I’m a C-class shooter and shoot regularly. Periodically, I’ll flinch on a shot and have no idea why. While I can’t detect a pattern, it tends to happen more often on the first target of a pair. Do you know of any research on why we flinch, and do you have any suggestions on ways to eliminate it?
There is no mistaking a flinch — that momentary “hiccup” as you are about to pull the trigger of your shotgun. The most commonly held misconception is that a flinch is an anticipation of recoil caused by shooting heavy loads. It has been my experience that this is rarely the cause. Instead, it is caused by a sudden interruption of the acute visual connection between the target and the dominant eye. When this happens, your brain experiences a moment of visual confusion, causing the flinch. The cause of this visual disconnection is most often one of the following:
1) Improper gun fit: For a shooter with a high cheekbone or smaller facial structure, the dominant eye may wind up below the rib of the shotgun when the shotgun is fully mounted and the shot is executed. With this shooter, a higher comb is the solution. Have an adjustable comb installed or use a comb riser product like the Beartooth Comb Riser.
2) Spoiling the line: When the movement of your gun to the break point is such that the muzzle gets between your eye and the target, you inadvertently block your visual connection with the target as you execute the shot. This most often happens on targets that are descending at the break point. It also happens when a shooter is not committed to a break point and “rides the target.”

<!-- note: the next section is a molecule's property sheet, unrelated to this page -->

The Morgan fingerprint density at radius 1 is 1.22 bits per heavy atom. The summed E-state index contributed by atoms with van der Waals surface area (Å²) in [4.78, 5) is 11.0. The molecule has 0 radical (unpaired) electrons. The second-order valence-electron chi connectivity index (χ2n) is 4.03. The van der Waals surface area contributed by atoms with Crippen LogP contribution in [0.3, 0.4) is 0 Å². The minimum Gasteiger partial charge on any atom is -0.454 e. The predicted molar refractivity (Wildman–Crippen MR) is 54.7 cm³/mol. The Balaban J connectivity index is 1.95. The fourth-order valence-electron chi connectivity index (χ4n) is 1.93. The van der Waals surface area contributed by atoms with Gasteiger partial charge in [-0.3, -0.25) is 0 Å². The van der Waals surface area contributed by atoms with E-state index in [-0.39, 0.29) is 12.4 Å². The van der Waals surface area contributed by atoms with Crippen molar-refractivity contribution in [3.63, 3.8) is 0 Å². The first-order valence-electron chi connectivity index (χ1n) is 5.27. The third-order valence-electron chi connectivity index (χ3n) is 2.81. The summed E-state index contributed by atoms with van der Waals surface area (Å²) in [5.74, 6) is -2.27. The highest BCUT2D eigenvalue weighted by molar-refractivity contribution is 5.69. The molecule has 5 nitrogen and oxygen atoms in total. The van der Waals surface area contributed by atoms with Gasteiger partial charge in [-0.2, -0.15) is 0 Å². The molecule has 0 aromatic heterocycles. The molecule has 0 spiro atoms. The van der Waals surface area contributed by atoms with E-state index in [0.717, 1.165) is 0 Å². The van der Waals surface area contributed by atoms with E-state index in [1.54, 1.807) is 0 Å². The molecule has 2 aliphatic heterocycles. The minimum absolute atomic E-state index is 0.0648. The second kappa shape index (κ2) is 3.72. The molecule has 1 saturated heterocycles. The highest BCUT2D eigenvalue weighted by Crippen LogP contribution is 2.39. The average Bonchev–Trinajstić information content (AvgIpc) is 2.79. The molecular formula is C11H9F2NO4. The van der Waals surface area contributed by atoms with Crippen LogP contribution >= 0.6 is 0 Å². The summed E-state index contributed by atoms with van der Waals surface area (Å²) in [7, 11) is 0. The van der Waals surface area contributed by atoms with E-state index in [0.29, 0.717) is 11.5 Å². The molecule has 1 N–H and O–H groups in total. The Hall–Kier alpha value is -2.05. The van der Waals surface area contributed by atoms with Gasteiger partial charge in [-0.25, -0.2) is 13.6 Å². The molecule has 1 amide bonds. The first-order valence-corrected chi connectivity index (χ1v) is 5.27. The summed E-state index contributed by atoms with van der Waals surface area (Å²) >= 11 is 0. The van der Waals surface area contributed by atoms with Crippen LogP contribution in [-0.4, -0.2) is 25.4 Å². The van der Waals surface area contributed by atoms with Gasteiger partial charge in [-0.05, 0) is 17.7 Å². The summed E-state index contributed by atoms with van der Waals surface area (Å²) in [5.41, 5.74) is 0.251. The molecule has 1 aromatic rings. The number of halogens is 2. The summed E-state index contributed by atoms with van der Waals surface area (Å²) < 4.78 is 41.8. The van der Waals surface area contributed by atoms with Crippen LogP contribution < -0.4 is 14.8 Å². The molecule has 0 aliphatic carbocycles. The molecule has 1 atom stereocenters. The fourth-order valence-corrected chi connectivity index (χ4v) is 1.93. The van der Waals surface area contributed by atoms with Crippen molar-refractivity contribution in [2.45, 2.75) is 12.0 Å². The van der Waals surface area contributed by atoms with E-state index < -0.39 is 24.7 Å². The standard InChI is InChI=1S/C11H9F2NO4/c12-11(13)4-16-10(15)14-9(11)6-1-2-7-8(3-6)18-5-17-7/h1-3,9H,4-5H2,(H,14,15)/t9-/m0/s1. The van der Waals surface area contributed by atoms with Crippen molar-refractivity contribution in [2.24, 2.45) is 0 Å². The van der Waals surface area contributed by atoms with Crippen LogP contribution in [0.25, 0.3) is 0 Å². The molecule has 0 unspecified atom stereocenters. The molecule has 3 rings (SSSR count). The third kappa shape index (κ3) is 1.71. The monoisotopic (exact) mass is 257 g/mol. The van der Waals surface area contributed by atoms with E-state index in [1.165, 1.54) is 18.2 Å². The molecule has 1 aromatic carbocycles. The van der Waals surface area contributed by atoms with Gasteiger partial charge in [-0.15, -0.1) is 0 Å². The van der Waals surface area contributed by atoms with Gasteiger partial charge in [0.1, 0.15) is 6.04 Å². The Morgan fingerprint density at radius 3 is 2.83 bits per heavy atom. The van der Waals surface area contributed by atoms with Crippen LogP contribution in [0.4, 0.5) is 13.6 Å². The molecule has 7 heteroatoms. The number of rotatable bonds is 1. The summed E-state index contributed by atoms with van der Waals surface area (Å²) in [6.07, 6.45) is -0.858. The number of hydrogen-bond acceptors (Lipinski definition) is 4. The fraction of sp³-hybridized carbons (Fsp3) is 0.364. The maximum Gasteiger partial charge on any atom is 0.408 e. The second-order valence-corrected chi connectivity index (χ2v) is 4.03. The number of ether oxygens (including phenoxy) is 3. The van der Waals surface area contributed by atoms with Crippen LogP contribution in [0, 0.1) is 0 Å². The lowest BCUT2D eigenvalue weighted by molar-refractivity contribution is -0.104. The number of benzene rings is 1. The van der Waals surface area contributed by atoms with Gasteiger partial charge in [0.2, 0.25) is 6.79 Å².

3) Gun mount: I have often worked with shooters who press their head into the gun at the end of the move, even if their gun fit and movement to the target is perfect. This positions the eye below the rib and blocks the shooter’s visual connection with the target. Your best path to flinchless shooting is to seek the assistance of an experienced instructor who can diagnose and help you resolve your flinch.
Don Currie is NSCA’s Chief Instructor, an Orvis Wingshooting School instructor, and Master Class competitor. To get free shooting tips and videos, sign up for his monthly newsletter. You can also see more tips from Currie at www.doncurrie.com.